“Vogue” magazine recently referred to Pittsburgh as a “city with an emerging art scene which has superseded its industrial identity.” One of those emerging talents is Sam Thorp, a painter hailing from Brackenridge, Pa.
“I’ve spent my life living on the edge of where Pittsburgh turns into Pennsyltucky,” said Sam. After graduating from Freeport High School, she went on to study at Indiana University of Pennsylvania obtaining an Art Education degree and State certification to teach K-12. One of her most influential teachers was Terri Perpich, a legendary artist with a studio in Freeport.
Sam’s parents and siblings are all artists in their own right. Though she says her talent wasn’t apparent at first, “I worked hard and studied the accomplishments of others to achieve the success I have today,” Sam said. She grew up idolizing superheroes while reading comic books, science fiction and fantasy and became interested in the artwork that came with it. Her first taste of publicity came at age fifteen at the Freeport Laube Hall Art Show. Since then, her work has been in collections all over the world including France, Holland, Australia, Israel, United Kingdom, Texas, California, New York and Detroit.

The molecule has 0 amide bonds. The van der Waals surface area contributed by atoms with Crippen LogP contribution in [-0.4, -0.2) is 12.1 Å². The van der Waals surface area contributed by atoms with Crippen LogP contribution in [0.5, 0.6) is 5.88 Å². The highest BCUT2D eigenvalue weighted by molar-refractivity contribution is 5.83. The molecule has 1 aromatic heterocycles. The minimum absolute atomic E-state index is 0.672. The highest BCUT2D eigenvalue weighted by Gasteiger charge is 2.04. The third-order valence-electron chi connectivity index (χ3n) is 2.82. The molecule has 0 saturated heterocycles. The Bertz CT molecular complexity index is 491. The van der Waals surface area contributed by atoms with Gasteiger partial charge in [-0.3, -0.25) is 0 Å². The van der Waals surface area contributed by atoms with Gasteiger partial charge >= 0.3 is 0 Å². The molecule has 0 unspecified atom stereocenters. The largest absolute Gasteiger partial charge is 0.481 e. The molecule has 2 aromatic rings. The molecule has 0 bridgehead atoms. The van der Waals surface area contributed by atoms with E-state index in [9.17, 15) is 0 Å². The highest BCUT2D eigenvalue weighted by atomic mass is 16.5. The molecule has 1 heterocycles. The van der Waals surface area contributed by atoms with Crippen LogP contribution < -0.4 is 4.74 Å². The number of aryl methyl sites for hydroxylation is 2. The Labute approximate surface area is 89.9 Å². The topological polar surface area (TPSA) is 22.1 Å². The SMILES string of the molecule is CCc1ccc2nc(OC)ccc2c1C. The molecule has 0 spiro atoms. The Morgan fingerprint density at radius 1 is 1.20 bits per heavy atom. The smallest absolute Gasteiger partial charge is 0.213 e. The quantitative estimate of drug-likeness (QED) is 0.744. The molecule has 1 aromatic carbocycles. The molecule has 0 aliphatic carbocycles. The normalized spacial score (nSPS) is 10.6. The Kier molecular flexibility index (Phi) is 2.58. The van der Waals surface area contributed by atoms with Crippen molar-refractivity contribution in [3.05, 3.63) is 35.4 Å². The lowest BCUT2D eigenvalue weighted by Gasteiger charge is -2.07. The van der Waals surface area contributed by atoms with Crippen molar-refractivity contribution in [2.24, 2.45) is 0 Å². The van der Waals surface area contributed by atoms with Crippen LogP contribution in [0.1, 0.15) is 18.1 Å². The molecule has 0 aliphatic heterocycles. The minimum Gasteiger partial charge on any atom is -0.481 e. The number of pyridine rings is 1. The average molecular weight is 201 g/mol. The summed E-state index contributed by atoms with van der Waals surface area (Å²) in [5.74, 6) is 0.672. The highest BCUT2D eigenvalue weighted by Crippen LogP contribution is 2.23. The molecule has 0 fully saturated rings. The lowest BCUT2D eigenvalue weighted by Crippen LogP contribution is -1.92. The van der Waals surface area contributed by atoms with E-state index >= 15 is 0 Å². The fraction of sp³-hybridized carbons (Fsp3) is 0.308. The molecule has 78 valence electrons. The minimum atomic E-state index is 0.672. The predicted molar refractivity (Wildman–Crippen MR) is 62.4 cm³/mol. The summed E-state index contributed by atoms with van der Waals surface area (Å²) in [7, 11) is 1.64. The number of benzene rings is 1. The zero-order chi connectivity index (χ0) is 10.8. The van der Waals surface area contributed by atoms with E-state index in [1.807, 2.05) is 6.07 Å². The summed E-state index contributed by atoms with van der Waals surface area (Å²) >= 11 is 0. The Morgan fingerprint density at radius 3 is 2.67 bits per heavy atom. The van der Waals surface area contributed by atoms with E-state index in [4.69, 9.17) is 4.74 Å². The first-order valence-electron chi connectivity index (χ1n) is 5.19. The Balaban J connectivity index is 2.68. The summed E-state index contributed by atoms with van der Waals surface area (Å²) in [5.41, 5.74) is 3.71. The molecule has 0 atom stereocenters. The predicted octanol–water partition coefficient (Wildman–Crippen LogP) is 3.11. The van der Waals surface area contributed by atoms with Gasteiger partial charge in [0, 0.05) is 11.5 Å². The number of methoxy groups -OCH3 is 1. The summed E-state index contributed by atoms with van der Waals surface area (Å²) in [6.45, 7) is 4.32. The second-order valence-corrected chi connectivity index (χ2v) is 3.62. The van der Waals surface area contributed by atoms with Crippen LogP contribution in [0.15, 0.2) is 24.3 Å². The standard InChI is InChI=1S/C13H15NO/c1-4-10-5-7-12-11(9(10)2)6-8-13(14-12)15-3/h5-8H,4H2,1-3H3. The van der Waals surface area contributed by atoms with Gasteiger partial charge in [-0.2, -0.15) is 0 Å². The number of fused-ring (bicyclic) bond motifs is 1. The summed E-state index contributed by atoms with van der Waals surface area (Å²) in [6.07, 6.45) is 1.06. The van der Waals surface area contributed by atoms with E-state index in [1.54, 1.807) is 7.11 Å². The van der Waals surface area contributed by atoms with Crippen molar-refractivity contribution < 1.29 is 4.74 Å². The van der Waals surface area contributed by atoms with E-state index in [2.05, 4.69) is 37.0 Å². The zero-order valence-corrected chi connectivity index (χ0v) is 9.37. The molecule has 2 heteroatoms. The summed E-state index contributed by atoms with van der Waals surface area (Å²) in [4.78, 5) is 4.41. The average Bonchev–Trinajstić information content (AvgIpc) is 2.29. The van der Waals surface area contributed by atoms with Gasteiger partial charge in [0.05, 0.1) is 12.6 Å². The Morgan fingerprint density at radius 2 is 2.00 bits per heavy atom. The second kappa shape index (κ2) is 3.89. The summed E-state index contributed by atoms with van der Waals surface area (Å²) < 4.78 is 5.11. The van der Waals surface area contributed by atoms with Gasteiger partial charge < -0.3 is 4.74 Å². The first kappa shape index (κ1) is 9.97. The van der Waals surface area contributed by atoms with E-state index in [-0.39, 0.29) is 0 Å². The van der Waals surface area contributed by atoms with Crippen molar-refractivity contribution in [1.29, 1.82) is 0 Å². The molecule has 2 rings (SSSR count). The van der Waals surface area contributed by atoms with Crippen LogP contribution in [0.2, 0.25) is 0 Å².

In Pittsburgh, her work has been displayed from everything to coffee shops and bars to galleries including The Warhol and Carnegie Museum of Art. In addition, she’s been an art instructor in public schools, higher education campuses, and art camps. Helping students to express themselves and appreciate the creative process led her to write a textbook, ‘Figure Framework: Textbook for Anatomy and Figure Drawing.’
Sam supports the LGBT community by organizing and curating shows for the GLCC including an installation highlighting other LGBT artists such as Mia Donna Maneer, Anna Bender, Donnie Toomer, and Caldwell. She’s also donated art to Persad and other various community fundraisers, has participated in the “Visual Aids” exhibit in NYC for the last five years, and is helping out with the Garden of Peace project which helps raise money for various LGBT issues in Pittsburgh. Her work was also featured in the GLCC of Los Angeles where her artwork is in a permanent collection.
Sam Thorp will curate her next event called “Gestures: The Fine Art of Non-Verbal Communication” at Most Wanted Fine Art as part of the First Friday Gallery Crawl on Friday, September 6. For more info about Sam Thorp, visit graphicanatomy.com.